Reel-to-reel tape is the new vinyl

Like string theory, audiophile subculture is complex and defined by unresolved questions. Is an insanely expensive cable really better than an outrageously expensive cable? Do tube amps trump solid-state amps? Horn, electrostatic, or ribbon hybrid speakers? What about Kind of Blue — mono or stereo? Each position can be defended or attacked with various specs, waveform graphs, and double blind listening tests.

One question, however, has been resolved: tape or vinyl? Even the most dubious critics find no ambiguity here. The verdict: tape sounds better than vinyl. Period. Not the cassette tapes of Walkman era, of course. Not those 8-track bricks from the land of shag carpet supervans either. That crude tech is an insult to tape, the same way Velveeta is an insult to cheddar. The real vinyl killer turns out to be reel-to-reel tape. Played on unwieldy machines that conjure visions of ABSCAM sting operations and Boogie Nights bachelor pads, R2R tape is the latest retro-trend for hi-fi geeks and design fetishists who curate their living rooms like a MoMA exhibit.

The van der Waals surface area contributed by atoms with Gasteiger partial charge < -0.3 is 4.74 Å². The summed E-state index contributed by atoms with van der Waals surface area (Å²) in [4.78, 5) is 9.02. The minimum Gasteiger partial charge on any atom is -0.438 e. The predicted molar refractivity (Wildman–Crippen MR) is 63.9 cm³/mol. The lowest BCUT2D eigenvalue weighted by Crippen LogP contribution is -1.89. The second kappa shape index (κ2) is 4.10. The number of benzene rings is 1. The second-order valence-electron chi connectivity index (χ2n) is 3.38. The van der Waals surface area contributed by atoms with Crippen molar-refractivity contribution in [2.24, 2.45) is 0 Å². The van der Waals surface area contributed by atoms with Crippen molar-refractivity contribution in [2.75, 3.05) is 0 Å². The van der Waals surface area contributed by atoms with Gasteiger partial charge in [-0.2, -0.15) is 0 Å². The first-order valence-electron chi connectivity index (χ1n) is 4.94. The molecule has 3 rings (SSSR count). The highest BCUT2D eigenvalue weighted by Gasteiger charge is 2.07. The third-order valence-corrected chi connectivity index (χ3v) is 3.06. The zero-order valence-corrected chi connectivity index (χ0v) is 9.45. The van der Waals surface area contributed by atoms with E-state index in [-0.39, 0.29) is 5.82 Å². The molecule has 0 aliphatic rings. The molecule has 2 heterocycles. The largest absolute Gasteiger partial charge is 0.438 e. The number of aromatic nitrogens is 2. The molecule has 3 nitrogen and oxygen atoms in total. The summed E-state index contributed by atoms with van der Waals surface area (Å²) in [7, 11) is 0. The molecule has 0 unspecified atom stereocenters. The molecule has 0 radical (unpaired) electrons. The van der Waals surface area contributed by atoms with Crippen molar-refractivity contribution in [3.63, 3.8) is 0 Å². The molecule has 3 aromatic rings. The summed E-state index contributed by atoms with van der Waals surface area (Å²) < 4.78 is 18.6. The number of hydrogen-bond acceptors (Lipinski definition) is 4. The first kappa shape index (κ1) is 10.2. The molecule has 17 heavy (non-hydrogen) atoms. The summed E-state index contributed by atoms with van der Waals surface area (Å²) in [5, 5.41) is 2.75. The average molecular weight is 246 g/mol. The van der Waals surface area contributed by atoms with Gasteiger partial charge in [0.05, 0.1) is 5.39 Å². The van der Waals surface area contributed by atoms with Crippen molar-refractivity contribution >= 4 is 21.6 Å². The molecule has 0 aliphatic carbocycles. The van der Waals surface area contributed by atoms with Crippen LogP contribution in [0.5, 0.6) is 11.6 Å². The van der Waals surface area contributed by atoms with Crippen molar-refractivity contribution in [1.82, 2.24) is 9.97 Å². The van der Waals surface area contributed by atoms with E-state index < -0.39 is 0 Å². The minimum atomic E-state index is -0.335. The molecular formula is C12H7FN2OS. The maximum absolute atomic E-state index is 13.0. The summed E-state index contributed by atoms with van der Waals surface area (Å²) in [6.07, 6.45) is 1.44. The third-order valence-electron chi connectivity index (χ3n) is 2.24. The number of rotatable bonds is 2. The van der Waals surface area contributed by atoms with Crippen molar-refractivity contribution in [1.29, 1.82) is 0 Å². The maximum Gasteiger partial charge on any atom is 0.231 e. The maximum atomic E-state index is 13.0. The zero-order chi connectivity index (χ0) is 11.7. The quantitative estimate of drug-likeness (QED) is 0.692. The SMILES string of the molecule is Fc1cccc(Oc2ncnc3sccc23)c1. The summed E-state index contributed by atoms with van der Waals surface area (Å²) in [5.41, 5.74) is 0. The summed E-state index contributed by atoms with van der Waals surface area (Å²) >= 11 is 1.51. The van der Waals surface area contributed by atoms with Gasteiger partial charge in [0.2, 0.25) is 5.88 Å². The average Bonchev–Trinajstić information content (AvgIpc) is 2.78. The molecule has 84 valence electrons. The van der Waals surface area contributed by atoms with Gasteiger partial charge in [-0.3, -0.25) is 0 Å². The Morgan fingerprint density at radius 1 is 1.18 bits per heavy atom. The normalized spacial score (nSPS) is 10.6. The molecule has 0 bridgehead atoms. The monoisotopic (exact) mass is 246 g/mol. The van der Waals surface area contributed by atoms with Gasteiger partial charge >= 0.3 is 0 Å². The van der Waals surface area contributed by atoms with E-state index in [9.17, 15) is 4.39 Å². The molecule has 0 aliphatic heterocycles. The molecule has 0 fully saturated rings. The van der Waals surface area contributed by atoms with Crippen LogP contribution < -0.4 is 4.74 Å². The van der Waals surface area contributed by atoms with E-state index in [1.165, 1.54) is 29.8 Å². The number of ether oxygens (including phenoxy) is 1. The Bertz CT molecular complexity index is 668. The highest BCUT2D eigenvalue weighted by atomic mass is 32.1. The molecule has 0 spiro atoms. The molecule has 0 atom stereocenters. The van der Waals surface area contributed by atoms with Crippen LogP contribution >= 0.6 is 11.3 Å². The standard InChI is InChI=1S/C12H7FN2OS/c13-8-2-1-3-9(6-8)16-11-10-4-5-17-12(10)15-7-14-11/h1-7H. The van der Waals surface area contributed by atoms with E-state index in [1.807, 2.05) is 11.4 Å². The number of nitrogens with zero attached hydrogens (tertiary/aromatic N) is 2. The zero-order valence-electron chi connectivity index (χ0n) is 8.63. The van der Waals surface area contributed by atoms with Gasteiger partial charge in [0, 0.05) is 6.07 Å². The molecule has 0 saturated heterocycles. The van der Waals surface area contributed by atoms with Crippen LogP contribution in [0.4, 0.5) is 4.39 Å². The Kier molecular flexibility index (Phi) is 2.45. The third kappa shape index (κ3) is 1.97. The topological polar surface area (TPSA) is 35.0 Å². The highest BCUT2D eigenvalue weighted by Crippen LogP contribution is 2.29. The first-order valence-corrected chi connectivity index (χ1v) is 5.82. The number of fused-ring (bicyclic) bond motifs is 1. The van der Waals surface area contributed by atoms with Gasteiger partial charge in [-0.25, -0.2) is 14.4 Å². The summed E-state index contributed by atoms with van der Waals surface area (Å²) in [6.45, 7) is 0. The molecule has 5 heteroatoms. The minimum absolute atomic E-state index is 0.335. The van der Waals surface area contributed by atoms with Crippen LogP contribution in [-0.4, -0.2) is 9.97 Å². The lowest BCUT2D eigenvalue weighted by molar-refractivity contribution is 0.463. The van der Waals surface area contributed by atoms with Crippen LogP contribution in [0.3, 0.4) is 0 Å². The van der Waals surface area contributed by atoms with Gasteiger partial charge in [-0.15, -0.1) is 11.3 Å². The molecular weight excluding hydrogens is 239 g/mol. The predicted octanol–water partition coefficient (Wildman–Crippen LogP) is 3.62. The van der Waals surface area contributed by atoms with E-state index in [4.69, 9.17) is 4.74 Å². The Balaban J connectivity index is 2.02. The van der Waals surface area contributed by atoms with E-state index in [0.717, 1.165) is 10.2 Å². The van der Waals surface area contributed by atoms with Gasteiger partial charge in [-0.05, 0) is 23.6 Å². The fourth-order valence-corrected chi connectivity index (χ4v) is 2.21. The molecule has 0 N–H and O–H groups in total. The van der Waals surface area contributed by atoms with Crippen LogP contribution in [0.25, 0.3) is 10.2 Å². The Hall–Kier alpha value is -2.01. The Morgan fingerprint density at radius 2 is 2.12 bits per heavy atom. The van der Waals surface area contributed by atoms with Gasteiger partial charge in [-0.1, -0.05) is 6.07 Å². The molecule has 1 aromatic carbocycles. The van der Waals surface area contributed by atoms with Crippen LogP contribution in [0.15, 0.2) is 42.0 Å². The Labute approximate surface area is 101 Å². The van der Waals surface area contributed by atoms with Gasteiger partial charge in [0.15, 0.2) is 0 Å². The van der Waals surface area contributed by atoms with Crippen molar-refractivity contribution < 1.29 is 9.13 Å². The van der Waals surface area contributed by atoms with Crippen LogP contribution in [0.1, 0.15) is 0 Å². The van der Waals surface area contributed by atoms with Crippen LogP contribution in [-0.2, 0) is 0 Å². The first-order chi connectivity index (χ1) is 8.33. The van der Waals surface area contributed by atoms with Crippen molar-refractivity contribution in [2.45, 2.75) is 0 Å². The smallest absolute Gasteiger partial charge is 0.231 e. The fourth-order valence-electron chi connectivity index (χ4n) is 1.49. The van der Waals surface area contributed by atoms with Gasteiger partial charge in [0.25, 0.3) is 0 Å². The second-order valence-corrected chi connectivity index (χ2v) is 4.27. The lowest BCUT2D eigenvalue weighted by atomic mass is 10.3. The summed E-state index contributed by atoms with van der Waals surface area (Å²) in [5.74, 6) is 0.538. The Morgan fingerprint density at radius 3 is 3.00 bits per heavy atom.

The roots of this audio trend can be traced back to 2013, when a persnickety critic for The Absolute Sound shocked his readers by proclaiming that a new reel-to-reel deck designed by a team of fanatic engineers absolutely crushed the highest rated turntable rig ever reviewed by the magazine. A refresh of this same audiophile tape machine snagged one of The Absolute Sound’s coveted “Editors’ Choice” awards this year. That fancy R2R, which is handmade and can be customized like a Bentley, is one of the most popular demos on the audio show circuit.

The resale market is booming, too. There are currently 13,729 “Reel to Reel” eBay listings, and the online auction house has posted a guide for prospective buyers. The pop-culture pervasiveness that feeds every trend is also evident. In hit shows like Narcos and The Americans, and major studio movies like Black Mass, R2Rs have become production design shorthand for hardcore audiophilia.

“We sell our open reel decks as quickly as they come out of the repair shop,” says Jerry Gahagan, the owner of Oak Tree Enterprises, a website that specializes in vintage audio equipment. “This resurgence is about nostalgia and cool. It’s like buying an old Harley with a suicide shifter. These tape machines are chunky, solidly built, and sound great.” Set decorator Kate Foster, who will be using several classic Tandberg decks in the upcoming season of the F/X series The Americans, says a R2R is more than just an old tape player. It’s a symbol. “Big tape reels suggests an audio connoisseur with technical skills,” says Foster. “You don’t get the same vibe with a turntable. A R2R on the bookshelf means sophisticated and smart.”